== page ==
Draft day was already at full hum Thursday—no one knows who the third pick will be, and Tim Tebow was trending on Twitter—when Aaron Rodgers threw a wrench into the mix.
First, at 2 p.m. ET, NFL Network’s Tom Pelissero reported that the 49ers, who hold the previously referenced no. 3 pick, called Green Bay Wednesday and inquired about trading for Rodgers, last season’s MVP. Rodgers has been a Packer for the last 16 years, since his own draft day, when he, ironically, was passed over by none other than his hometown 49ers, among other teams.
This inquiry, which did not include a formal offer, according to Pelissero, was meant to gauge availability, and was met with a resounding “not going to happen” from the Packers, who are not interested in trading Rodgers, according to ESPN’s Adam Schefter.
This, apparently, is a matter of some conflict.
A little after 3 p.m. ET, Schefter reported that Rodgers is “so disgruntled with the Green Bay Packers that he has told some within the organization that he does not want to return to the team.”
Take a step back for a moment. On the same day that several franchises are already planning to dramatically reshape themselves for the future, news broke that the player deemed most valuable in the entire sport would like to change employers. Even a team that already moved mountains to be in position to take a quarterback high in the first round was not immune to the ripple effects.
It seems reasonable to assume that it would take multiple sources of tension between Rodgers and the Packers to break up what’s been one of the most successful partnerships in the NFL for well over a decade. Indeed, Rodgers has reportedly been irked by coaching decisions, the investment, or lack thereof, Green Bay has made in the wide receiver position, and last year’s selection of quarterback Jordan Love in the first round of the draft.
Now, according to multiple reports, another issue involves his contract status. Rodgers is under contract through 2023. According to the NFL Network, the Packers first asked if he’d restructure the deal, which could have helped Green Bay save cap space had it been done before Rodgers was due a $6.8 million roster bonus in March, but didn’t reach an agreement. Both the NFL Network and ESPN reported that Green Bay eventually offered an extension, though neither reported specific terms. This seems to be a symptom more than the source of the problem, but what’s clear is that tensions have escalated, the two sides have not reached a deal, and Rodgers wants out.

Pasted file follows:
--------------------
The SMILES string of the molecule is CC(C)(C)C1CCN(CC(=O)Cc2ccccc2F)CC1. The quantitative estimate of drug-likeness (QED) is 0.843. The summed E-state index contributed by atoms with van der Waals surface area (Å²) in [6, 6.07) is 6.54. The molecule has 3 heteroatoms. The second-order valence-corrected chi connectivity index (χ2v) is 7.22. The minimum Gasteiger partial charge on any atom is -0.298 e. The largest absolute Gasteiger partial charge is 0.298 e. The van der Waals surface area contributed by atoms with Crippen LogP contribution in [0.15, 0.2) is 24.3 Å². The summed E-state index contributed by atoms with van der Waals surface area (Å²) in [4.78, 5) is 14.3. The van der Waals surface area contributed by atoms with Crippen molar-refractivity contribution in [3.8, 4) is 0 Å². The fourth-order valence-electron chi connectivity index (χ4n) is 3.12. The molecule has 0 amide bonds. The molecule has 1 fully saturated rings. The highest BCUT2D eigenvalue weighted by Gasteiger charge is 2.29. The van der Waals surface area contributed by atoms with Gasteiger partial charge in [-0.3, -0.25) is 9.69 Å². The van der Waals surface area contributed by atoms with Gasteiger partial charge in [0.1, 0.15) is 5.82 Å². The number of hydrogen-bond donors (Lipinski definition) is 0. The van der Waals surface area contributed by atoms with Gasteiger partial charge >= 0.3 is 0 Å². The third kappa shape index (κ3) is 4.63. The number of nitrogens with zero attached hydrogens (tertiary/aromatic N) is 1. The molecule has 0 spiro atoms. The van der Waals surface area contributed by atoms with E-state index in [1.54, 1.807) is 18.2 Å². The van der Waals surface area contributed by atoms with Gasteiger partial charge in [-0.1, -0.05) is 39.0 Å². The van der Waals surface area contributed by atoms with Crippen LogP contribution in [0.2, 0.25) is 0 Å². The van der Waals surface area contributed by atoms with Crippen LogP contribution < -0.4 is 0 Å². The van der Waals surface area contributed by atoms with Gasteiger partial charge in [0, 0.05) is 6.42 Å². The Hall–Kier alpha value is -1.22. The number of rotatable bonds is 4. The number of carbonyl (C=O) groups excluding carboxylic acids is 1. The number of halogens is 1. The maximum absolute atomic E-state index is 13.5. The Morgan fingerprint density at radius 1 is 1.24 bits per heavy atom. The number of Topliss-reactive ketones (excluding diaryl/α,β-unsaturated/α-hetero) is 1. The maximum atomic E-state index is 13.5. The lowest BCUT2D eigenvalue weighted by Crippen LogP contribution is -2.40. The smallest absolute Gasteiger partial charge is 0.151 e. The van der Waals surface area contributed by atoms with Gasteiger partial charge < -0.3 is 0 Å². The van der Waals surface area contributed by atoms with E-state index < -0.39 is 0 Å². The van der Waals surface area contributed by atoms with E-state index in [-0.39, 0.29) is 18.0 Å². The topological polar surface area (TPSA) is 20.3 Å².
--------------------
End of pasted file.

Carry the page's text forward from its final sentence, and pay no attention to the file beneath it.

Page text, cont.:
As @JayGlazer said, the contract is part of the reason for Rodgers’ discontent. I’m told he “doesn’t like anyone in the front office for a variety of reasons.”
— ProFootballTalk (@ProFootballTalk) April 29, 2021
Rodgers may not get what he wants, given that the Packers control his rights for the next three seasons. Agreeing to move on from an MVP-caliber quarterback would be a massively painful choice for an NFL team. No player has ever been traded after winning MVP the previous season—the only times one has not returned to his team the following season were due to retirement.
There never has been an NFL MVP traded after winning the award in the previous season. The only MVPs not to return to their team in the season after winning the award were Norm Van Brocklin (retired after winning MVP in 1960) and Jim Brown (retired after winning MVP in 1965). https://t.co/hH8kZfuI0A
— Adam Schefter (@AdamSchefter) April 29, 2021
Still, players who want to be traded have leverage due to how difficult they can make life for their current teams, and Rodgers is uniquely positioned to hold Green Bay’s hand over a flame. The Packers, who lost the NFC championship game to the Buccaneers last season, are in position to compete for a Super Bowl in 2021; the opportunity cost of adding turmoil to this season, given the quality of the roster and the resources spent to assemble it, is high. Rodgers, 37, recently completed a stint as the temporary host of Jeopardy! and made no attempt to hide his interest in becoming the show’s permanent host, though he believes he can do that job and play quarterback in the NFL at the same time.
One more note on #Packers QB Aaron Rodgers: He really impressed the brass during his stint on Jeopardy. The belief is, when they finish auditions, he’ll be among those with a chance to do the job full-time. If this isn’t sorted out, a job hosting is also a possibility.
— Ian Rapoport (@RapSheet) April 29, 2021
Rodgers, by the way, is apparently on his way to the Kentucky Derby this weekend, where he can enjoy a day at the races in close proximity to several hundred microphones and television cameras.
The Packers hold the no. 29 pick in the draft—for now. It’ll come late in the evening, but is now loaded with significance. And who knows what could happen before then? Happy draft day. The biggest story is about a 37-year-old who’s been in the league for 16 years. That’s the power of being Aaron Rodgers and, for Green Bay, it’s got to be a little nerve-racking.